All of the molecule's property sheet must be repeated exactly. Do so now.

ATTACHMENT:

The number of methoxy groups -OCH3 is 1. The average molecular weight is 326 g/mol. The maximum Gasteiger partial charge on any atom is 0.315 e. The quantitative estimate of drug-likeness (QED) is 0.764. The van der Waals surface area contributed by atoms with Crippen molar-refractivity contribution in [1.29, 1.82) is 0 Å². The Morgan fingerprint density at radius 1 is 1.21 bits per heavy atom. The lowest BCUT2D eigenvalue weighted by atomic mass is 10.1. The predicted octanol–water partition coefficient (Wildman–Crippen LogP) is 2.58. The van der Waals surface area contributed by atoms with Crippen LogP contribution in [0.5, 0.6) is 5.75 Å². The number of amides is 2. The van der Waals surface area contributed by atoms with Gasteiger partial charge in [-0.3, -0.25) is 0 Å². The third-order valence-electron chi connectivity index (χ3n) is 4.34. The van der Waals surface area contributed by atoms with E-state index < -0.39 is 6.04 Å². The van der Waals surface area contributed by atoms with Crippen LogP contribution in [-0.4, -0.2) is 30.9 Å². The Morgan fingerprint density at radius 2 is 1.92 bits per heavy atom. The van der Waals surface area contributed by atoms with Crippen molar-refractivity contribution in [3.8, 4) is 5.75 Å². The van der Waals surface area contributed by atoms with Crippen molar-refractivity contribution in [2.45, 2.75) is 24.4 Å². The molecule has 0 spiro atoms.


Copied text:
The number of methoxy groups -OCH3 is 1. The average molecular weight is 326 g/mol. The maximum Gasteiger partial charge on any atom is 0.315 e. The quantitative estimate of drug-likeness (QED) is 0.764. The van der Waals surface area contributed by atoms with Crippen molar-refractivity contribution in [1.29, 1.82) is 0 Å². The Morgan fingerprint density at radius 1 is 1.21 bits per heavy atom. The lowest BCUT2D eigenvalue weighted by atomic mass is 10.1. The predicted octanol–water partition coefficient (Wildman–Crippen LogP) is 2.58. The van der Waals surface area contributed by atoms with Crippen LogP contribution in [0.5, 0.6) is 5.75 Å². The number of amides is 2. The van der Waals surface area contributed by atoms with Gasteiger partial charge in [-0.3, -0.25) is 0 Å². The third-order valence-electron chi connectivity index (χ3n) is 4.34. The van der Waals surface area contributed by atoms with E-state index < -0.39 is 6.04 Å². The van der Waals surface area contributed by atoms with Crippen LogP contribution in [-0.4, -0.2) is 30.9 Å². The Morgan fingerprint density at radius 2 is 1.92 bits per heavy atom. The van der Waals surface area contributed by atoms with Crippen molar-refractivity contribution in [3.8, 4) is 5.75 Å². The van der Waals surface area contributed by atoms with Crippen molar-refractivity contribution in [2.45, 2.75) is 24.4 Å². The molecule has 0 spiro atoms.